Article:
When beginning annual planning for your startup, you should note that the essence of the plan is to give your business something to run with for the year. As such, you should not make the plan too rigid because the business world is very dynamic.
An excellent way to keep up with the changes in the business world without losing touch with your annual plan is to make room for contingencies.
What happens when things don’t go as planned for your startup? What if an unforeseen act like the covid-19 pandemic happens that alters your startup’s plan and activity? These things do occur, and having contingencies included in your annual plan will go a long way in addressing unforeseen circumstances.
Annual planning for your startup is not rocket science, as you can get it done provided you know how to go about it. Define and redefine your business purpose, set clear and feasible goals, create a comprehensive plan, define the timeline for measuring success, and make room for contingencies.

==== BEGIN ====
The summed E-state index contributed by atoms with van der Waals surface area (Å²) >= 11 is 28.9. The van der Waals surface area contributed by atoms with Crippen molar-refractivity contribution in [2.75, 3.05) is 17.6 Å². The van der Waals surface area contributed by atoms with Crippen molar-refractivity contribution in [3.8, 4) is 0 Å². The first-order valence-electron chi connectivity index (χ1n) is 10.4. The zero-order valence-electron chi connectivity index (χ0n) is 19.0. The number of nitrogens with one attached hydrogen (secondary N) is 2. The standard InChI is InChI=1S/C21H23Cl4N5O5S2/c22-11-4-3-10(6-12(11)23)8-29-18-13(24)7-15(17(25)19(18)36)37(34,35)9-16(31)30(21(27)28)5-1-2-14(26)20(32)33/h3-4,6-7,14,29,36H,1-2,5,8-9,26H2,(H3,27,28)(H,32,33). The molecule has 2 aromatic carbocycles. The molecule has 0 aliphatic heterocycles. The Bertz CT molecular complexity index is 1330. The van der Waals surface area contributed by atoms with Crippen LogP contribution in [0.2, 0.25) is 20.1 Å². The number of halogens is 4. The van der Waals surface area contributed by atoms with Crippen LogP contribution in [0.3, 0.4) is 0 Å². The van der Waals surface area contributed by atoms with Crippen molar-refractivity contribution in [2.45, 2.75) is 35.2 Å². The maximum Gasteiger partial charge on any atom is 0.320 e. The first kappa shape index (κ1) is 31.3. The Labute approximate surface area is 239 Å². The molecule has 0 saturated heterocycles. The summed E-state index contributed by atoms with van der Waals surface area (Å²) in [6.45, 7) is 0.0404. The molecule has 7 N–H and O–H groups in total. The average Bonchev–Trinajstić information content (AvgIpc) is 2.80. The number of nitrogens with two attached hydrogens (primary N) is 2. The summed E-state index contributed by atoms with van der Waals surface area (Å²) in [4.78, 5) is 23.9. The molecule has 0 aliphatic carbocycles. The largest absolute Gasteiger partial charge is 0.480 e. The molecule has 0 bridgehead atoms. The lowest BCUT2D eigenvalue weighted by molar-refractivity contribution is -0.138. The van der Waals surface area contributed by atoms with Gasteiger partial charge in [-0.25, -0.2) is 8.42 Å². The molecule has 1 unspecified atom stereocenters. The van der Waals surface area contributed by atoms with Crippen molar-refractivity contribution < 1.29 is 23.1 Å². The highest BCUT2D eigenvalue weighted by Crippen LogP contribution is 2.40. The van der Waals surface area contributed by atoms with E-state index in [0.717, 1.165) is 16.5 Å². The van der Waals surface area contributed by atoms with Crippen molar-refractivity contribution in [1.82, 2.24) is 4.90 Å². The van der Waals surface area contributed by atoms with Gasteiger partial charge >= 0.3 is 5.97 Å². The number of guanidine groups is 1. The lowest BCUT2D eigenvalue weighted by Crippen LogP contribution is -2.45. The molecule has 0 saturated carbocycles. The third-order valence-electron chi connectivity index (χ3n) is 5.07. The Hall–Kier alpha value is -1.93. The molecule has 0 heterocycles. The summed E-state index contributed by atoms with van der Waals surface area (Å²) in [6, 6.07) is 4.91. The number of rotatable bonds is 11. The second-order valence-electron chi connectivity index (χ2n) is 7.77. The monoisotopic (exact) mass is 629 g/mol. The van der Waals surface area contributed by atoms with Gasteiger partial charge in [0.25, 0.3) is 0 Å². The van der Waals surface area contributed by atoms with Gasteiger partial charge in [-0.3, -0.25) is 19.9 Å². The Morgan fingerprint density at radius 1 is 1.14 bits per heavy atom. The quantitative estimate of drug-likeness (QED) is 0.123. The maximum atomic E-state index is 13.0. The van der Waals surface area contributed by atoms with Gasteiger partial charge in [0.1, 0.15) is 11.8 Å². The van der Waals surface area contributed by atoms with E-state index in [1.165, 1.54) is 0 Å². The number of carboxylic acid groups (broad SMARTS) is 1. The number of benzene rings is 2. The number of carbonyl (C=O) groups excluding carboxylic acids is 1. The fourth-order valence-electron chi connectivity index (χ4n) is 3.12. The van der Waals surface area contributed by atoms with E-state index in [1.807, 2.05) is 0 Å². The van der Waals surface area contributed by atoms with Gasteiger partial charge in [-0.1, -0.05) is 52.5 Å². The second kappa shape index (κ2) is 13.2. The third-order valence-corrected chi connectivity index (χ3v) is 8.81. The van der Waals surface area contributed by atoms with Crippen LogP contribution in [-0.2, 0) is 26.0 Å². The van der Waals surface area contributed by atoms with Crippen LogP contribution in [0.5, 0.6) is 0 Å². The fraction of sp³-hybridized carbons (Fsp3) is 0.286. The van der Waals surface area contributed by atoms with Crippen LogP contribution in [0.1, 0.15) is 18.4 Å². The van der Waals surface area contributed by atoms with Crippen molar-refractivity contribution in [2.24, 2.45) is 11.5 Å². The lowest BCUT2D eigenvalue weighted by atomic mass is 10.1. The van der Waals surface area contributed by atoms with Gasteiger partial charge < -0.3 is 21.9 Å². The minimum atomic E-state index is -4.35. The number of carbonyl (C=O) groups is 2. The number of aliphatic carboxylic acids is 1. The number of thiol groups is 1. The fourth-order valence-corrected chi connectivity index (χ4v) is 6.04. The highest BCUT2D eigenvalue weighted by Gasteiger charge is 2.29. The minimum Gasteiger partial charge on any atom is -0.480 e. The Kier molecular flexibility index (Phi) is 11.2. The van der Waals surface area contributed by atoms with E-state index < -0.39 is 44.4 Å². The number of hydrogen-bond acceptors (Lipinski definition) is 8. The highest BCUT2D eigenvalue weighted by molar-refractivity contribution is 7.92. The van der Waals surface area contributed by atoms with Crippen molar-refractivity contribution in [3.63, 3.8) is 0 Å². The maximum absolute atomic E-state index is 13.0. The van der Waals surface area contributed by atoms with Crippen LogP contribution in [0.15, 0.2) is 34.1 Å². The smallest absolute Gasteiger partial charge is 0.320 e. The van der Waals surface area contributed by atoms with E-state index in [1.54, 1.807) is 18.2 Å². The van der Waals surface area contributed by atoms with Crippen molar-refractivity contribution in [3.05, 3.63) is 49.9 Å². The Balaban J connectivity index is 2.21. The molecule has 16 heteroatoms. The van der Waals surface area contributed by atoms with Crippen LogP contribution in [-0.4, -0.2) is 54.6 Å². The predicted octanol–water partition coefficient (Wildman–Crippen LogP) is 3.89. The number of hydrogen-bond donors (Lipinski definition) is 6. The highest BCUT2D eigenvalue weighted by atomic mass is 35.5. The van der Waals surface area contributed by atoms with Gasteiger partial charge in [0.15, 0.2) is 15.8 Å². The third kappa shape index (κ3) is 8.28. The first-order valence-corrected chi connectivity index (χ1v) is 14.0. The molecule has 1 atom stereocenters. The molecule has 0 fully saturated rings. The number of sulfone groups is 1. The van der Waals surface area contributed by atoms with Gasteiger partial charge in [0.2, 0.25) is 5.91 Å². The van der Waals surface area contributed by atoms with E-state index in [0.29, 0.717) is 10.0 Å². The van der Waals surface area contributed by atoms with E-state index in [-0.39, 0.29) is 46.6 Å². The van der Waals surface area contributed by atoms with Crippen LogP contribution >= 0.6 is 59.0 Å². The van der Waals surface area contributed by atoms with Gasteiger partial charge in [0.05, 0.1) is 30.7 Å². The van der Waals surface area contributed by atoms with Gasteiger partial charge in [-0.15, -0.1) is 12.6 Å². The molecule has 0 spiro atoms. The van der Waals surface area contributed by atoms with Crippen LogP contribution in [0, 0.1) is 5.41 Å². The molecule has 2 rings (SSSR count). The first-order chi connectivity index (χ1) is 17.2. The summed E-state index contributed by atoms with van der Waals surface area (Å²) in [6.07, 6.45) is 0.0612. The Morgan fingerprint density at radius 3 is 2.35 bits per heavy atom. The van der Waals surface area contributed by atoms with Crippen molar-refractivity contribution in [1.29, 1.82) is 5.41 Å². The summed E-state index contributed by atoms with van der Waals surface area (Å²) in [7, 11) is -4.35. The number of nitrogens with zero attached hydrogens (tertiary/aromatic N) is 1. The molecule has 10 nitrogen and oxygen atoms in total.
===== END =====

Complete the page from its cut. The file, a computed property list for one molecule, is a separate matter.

There is no better time to start annual planning at your startup than at its early stages. Starting the year with a startup plan is the best way to end it with success.
If you’re an early stage CEO, we handle and automate your HR, finance, and legal ops — so that you don’t have to. We help you Be Scrappy, Not Sloppy.
We understand that ops can be painful. If you have any questions or need assistance with your ops, drop us a note at firstname.lastname@example.org. We’ll do our best to help.